Roskopf, during my early modeling days of the early 1970's, had a number of 1/100 modern jets, helicopters, and military vehicles. As the standard for scales sorted itself out, 1/100 fell to the onslaught of 1/72. The Roskopf line was small and not expanded past 1982, but their aircraft were quite impressive for the time, featuring predominately recessed panel lines and the good fit. The scale is about 30% smaller than 1/72, compact yet generally able to retain as much detail as 1/72 offerings. The scale goes well with ship modelers' 1/96 and railroading TT (1/100 through 1/120) scales. It converts easily in both metric and Imperial system. But this scale never really took off to the extent that it was envisaged, probably more due to the fact that 1/72 had by that time taken a stranglehold on the hobby. Subject availability is not very high, though Accurate Miniatures, Faller, Revell, Takara, Tamiya, et al., have some excellent 1/100 kits.
The F-4F is a lighter and simpler development of the USAF F-4E built exclusively for the West German Luftwaffe (Bundesluftwaffe: federal air force). It replaced the F-86 and F-104 in the air defense role while augmenting the air-to-ground mission. The Bundesluftwaffe did not want the radar-guided AIM-7 Sparrow air-to-air missile, and specified other changes. Later, a number of F-4Fs were upgraded with new radar, AIM-120 AMRAAM capability, new Cockpit displays and IFF under the Improved Combat Efficiency (ICE) program, initiated 1983. Deliveries of the F-4F began in 1973, and lasted into 1976. JG-71 'Richthofen' and JG-74 'Molders' were tasked as interceptor duties, while JBG-35 and JBG-36 were the two ground attack wings. F-4F ICE Phantoms will fly until replaced by the Eurofighter Typhoon.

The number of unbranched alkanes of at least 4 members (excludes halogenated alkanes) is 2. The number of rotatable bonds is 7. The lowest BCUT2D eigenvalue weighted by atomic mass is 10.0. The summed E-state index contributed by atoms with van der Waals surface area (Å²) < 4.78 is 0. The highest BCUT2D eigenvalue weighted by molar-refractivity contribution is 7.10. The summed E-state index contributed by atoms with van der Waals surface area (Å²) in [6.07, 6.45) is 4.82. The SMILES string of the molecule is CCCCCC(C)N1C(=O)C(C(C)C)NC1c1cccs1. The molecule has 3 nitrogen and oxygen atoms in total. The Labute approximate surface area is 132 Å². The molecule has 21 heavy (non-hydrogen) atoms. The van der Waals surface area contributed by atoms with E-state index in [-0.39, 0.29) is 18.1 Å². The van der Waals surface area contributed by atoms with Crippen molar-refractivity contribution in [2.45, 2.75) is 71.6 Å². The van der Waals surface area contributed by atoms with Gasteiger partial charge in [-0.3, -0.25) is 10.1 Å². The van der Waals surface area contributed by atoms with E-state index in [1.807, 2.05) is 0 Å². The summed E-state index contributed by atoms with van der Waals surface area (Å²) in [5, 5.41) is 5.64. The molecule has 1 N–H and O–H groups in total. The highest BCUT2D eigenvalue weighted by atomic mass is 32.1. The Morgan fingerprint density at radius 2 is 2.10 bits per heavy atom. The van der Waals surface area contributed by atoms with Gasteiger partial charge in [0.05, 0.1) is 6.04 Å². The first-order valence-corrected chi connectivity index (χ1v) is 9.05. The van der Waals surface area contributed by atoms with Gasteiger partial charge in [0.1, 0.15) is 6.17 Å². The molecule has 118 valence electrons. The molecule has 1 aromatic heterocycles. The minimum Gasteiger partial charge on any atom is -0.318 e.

The Roskopf F-4F comprises a clear canopy, and sixty-eight dark olive parts on two sprues. Parts are provided to build it gear-up or down. These parts are packed in a single plastic bag within a two-piece box.
The surface detail is recessed panel lines. These are oversized. Unfortunately, the surface is also slightly textured. Detailed parts are crisp with no flash, but there is a single shallow sinkhole on the starboard tail cone. Only minor seam lines are along some parts. Unlike the 1/100 Tamiya F-4E
(the gray model shown for comparison), most of the small parts are close to scale.
Also unlike the Tamiya Phantoms, AIM-9 Sidewinders and bombs are provided. No AIM-7 Sparrows are provided because the F-4F did not use them. However, if one wishes to model an ICE F-4F, Tamiya Sparrows may be worked to represent the AMRAAM.
No detail enhances the wheel wells. Crude ejection seats are the only cockpit embellishments. The gear doors are without detail.
The single-piece canopy is clear and with light relief framing.
This is not a modern fall-together kit but the fit appears good.
decals and painting
The decals appear thicker than current printings. They appear in registration except the tail flash. Roskopf provided options for three or four Wings, including 71st Fighter Wing "Richthofen.” Additionally, individual numbers allow specific airframes.
Camouflage is for the RAL 6014 Gelboliv (Olive Yellow), 7012 Basaltgrau
(Basalt Grey), 9005 (Jet Black) and 9006 (Aluminum) color scheme.
A commendable little kit. I have yet to build a new 1/144 aircraft so I cannot compare them, but this is as nice as many pre-CAD 1/72 kits.